Email Procedures regarding Data Protection

Email Procedures regarding Data Protection

Back to “Data Protection”

Last Updated: December 23rd 2022

The Email Procedures (in downloadable pdf below) need to be followed by all staff, including Visiting Lecturers and External Examiners. Students are also encouraged to email any highly restricted information as password protected attachments. This includes any information about their race, ethnic origin, health (including mental health), political or religious beliefs, trade union membership, passport number, or sexual orientation or scans of identification documents. The recommended method of password protecting attachments is available here Encrypting and Decrypting files and folders using 7-Zip, or if that does not work for the sender / recipient then use this method.

Once you send an email, it is out of the control of the sender what happens to it and how any content of that email is used. Emails are also stored on multiple devices, whose security may be limited and out of our control. Therefore it is important to be very careful what type of information you email and how you do it.

Q1. I need to send someone some personal information, what alternatives are there to email?

Before you email personal data think about whether the recipient could directly access it from MyNewman / iTrent / Moodle / S-drive folder / a Microsoft Team / another database etc. If they can do so, they must. It may be practical to establish a limited access folder on the S-drive or Microsoft Team through which to regularly share personal information to a specific group of people, however be careful not to retain duplicate copies of information unnecessarily.

Where the personal information is directly accessible, your email should simply inform them that the information is available via the relevant source* (e.g. contact details from MyNewman / updated document on the S-drive or a MS Team / new marks on Moodle etc.).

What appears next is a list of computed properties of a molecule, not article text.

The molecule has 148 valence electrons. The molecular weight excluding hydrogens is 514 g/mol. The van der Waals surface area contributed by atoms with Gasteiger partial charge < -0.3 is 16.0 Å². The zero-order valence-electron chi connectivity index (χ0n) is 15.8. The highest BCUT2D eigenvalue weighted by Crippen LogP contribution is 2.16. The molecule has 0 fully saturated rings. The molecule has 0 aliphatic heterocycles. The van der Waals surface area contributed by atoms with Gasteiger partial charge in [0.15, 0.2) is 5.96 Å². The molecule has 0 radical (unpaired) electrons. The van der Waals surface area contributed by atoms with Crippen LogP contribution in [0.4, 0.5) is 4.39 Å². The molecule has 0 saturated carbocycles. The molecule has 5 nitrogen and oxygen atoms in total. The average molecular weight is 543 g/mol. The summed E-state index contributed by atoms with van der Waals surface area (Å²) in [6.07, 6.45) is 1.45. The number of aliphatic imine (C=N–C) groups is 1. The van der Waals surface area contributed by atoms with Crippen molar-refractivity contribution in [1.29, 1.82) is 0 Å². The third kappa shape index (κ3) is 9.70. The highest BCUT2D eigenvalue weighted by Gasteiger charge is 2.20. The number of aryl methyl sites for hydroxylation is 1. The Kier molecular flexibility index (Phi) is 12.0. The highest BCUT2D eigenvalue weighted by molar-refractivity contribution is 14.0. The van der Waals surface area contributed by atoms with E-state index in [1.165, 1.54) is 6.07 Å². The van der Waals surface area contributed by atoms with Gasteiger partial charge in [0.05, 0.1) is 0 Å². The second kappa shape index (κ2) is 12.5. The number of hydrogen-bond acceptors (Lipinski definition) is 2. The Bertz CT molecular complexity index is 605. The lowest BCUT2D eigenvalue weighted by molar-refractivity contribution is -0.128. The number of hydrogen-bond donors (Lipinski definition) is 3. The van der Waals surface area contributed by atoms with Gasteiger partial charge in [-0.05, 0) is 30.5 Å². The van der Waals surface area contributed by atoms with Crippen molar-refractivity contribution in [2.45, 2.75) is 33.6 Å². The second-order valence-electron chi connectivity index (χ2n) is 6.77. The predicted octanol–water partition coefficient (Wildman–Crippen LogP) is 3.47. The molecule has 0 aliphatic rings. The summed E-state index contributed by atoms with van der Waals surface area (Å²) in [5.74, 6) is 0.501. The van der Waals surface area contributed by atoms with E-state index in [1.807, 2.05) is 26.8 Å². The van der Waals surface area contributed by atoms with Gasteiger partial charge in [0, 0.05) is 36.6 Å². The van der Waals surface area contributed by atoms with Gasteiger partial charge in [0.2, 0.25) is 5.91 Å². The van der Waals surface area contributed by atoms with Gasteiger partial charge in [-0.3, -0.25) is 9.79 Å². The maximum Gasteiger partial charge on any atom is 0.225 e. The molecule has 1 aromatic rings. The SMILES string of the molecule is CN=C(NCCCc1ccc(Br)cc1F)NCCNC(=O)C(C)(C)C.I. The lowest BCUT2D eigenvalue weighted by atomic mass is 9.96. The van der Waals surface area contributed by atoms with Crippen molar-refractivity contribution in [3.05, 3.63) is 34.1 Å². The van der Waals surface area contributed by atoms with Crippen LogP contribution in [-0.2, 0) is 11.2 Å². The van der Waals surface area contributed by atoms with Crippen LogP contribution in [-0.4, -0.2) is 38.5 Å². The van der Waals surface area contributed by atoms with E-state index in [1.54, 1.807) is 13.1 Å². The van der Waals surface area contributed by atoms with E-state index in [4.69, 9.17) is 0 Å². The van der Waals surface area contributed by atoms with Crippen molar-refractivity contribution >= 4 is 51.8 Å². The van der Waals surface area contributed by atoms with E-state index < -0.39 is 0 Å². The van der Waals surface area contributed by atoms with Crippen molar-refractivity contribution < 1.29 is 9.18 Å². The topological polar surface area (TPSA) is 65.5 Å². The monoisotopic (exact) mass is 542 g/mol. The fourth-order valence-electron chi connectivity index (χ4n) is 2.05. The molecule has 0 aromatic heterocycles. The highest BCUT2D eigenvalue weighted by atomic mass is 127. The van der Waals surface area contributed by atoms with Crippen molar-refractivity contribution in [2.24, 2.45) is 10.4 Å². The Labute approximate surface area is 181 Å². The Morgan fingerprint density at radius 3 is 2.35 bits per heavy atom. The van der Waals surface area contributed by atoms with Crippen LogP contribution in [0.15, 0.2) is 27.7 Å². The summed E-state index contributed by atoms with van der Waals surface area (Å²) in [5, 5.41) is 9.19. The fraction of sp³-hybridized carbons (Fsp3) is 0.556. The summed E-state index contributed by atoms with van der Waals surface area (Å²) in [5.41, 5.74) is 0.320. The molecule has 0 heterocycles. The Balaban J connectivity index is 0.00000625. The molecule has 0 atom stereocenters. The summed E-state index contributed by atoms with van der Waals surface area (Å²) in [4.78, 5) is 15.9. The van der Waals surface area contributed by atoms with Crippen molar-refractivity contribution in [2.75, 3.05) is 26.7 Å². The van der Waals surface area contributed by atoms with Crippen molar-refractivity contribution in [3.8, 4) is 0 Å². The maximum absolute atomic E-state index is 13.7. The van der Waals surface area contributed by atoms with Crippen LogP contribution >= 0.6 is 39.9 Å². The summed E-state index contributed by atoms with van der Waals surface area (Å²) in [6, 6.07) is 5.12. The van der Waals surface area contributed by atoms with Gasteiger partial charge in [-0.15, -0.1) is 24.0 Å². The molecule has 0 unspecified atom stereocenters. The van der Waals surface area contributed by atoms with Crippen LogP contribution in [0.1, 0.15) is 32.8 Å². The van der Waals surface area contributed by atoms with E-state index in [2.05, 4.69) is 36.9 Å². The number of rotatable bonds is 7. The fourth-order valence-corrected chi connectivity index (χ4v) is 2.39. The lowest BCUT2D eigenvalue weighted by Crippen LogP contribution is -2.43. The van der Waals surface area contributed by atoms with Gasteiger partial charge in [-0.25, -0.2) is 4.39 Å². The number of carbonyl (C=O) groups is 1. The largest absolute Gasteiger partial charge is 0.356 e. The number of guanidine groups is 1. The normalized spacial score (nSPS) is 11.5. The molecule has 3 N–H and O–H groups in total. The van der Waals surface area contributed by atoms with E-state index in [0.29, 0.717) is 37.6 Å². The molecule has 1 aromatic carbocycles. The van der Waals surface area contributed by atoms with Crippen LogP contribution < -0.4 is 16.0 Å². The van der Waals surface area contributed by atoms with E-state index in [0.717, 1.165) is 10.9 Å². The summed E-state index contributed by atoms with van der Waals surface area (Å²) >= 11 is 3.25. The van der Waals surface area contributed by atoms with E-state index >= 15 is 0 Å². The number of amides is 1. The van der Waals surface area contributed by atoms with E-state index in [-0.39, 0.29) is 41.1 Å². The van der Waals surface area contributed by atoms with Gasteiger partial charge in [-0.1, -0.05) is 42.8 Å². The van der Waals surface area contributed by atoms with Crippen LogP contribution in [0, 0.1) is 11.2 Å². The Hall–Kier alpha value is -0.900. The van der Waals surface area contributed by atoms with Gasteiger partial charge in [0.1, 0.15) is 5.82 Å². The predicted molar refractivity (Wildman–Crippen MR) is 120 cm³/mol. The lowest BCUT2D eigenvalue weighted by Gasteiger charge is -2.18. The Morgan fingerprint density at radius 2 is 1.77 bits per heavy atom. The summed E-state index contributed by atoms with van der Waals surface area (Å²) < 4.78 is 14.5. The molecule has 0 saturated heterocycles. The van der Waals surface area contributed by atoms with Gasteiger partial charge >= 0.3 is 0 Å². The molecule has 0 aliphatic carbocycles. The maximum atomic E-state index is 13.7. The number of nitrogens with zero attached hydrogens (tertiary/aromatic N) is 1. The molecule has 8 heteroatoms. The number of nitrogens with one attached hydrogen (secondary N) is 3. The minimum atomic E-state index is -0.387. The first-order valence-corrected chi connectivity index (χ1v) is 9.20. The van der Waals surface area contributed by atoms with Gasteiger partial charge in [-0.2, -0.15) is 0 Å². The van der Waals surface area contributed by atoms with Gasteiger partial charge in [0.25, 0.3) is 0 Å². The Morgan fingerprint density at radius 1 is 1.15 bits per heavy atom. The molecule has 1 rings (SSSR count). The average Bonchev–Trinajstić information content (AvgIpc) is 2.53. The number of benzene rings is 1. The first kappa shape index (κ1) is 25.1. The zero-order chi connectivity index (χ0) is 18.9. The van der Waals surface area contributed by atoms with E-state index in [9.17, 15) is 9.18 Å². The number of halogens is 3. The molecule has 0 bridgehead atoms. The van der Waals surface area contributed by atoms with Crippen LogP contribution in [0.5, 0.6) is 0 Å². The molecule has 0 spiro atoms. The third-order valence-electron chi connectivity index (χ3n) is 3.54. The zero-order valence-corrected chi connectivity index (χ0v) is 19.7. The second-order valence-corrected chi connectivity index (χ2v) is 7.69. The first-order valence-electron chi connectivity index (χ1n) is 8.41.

Other advantages of people directly accessing the personal data they need are:

  • people always have access to the correct version of the information
  • only the required people can be given access
  • different levels of access can be given and removed when no longer needed
  • mail box quota space is not wasted with attachments
  • larger files can be stored

*N.B. You can often place hyperlinks in emails to link the recipient directly with the information. E.g. to link to the S-drive: 1) highlight the text in the email that you wish to become a hyperlink. 2) Right click, select hyperlink. 3) Navigate within the pop up window to the relevant document, click OK.

If you can both access the same folder in the S-drive but other people have access also who do not need the see the information you want to share, you could create a password protected folder within that folder and put the information in there. Remember to delete the folder when you no longer need it. Put a reminder in your Outlook for this.

Q2. I have considered the information above and there are no practical alternatives to emailing this personal information. What do I need to consider?

You must consider the classification of the content. See the information classifications summary information below and the Information Classifications webpage for more information on this.

You must also take into account the volume of personal data in the assessment of the classification of any set of information. Information which in itself would be classified as ‘restricted’ when it relates to just one individual would need to be classified as ‘highly restricted’ when it covers 30 of more individuals. This is because the potential damage from unauthorised disclosure is very much higher and therefore the level of control needs to be more highly restricted.

The Email Procedures regarding Data Protection document states:

  • What content is appropriate to be sent by email
  • How to classify the content (ordinary, restricted or highly restricted information) – the Information Classification Table
  • What security needs to be applied to the content
  • When and how to password protect attachments
  • How to manage passwords
  • What checks need to be carried out before pressing ‘send’
  • What to do if you send restricted or highly restricted information to the wrong person

N.B. Restricted information must be classified as highly restricted when it covers 30 or more individuals and is being emailed or transferred by an external hard-drive / USB etc.

Quick Glance Guide of How to Email…